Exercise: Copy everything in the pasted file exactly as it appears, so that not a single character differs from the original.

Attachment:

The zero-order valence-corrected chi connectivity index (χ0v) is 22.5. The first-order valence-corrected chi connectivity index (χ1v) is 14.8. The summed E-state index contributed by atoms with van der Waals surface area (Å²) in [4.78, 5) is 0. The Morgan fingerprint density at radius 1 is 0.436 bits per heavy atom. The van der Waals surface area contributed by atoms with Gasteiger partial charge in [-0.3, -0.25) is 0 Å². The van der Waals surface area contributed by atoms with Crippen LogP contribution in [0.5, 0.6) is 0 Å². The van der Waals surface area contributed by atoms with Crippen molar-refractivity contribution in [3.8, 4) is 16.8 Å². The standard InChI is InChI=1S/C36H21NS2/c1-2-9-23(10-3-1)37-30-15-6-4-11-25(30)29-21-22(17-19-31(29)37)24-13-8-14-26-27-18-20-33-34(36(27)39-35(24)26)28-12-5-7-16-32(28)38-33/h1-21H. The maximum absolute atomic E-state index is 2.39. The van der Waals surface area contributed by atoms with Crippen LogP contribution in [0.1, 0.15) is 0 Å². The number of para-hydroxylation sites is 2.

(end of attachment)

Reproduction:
The zero-order valence-corrected chi connectivity index (χ0v) is 22.5. The first-order valence-corrected chi connectivity index (χ1v) is 14.8. The summed E-state index contributed by atoms with van der Waals surface area (Å²) in [4.78, 5) is 0. The Morgan fingerprint density at radius 1 is 0.436 bits per heavy atom. The van der Waals surface area contributed by atoms with Gasteiger partial charge in [-0.3, -0.25) is 0 Å². The van der Waals surface area contributed by atoms with Crippen LogP contribution in [0.5, 0.6) is 0 Å². The van der Waals surface area contributed by atoms with Crippen molar-refractivity contribution in [3.8, 4) is 16.8 Å². The standard InChI is InChI=1S/C36H21NS2/c1-2-9-23(10-3-1)37-30-15-6-4-11-25(30)29-21-22(17-19-31(29)37)24-13-8-14-26-27-18-20-33-34(36(27)39-35(24)26)28-12-5-7-16-32(28)38-33/h1-21H. The maximum absolute atomic E-state index is 2.39. The van der Waals surface area contributed by atoms with Crippen LogP contribution in [0.1, 0.15) is 0 Å². The number of para-hydroxylation sites is 2.